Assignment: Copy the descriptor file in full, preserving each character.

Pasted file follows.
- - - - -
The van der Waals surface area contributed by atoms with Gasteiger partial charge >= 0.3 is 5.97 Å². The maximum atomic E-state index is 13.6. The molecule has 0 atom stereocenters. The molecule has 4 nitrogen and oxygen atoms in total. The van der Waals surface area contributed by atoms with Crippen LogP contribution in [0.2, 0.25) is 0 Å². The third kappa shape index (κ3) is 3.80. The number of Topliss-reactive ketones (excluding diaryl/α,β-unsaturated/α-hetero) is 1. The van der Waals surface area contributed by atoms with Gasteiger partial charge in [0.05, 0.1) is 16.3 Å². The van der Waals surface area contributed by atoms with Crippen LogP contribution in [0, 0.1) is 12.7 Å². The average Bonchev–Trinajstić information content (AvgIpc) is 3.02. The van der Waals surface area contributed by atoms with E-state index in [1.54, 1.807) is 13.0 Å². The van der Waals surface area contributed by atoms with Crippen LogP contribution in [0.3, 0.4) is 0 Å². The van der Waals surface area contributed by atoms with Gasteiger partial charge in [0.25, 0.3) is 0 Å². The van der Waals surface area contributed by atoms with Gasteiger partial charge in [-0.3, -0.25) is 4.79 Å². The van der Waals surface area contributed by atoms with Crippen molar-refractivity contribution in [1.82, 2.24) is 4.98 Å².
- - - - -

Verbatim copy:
The van der Waals surface area contributed by atoms with Gasteiger partial charge >= 0.3 is 5.97 Å². The maximum atomic E-state index is 13.6. The molecule has 0 atom stereocenters. The molecule has 4 nitrogen and oxygen atoms in total. The van der Waals surface area contributed by atoms with Crippen LogP contribution in [0.2, 0.25) is 0 Å². The third kappa shape index (κ3) is 3.80. The number of Topliss-reactive ketones (excluding diaryl/α,β-unsaturated/α-hetero) is 1. The van der Waals surface area contributed by atoms with Gasteiger partial charge in [0.05, 0.1) is 16.3 Å². The van der Waals surface area contributed by atoms with Crippen LogP contribution in [0, 0.1) is 12.7 Å². The average Bonchev–Trinajstić information content (AvgIpc) is 3.02. The van der Waals surface area contributed by atoms with E-state index in [1.54, 1.807) is 13.0 Å². The van der Waals surface area contributed by atoms with Crippen LogP contribution in [0.3, 0.4) is 0 Å². The van der Waals surface area contributed by atoms with Gasteiger partial charge in [0.25, 0.3) is 0 Å². The van der Waals surface area contributed by atoms with Gasteiger partial charge in [-0.3, -0.25) is 4.79 Å². The van der Waals surface area contributed by atoms with Crippen molar-refractivity contribution in [1.82, 2.24) is 4.98 Å².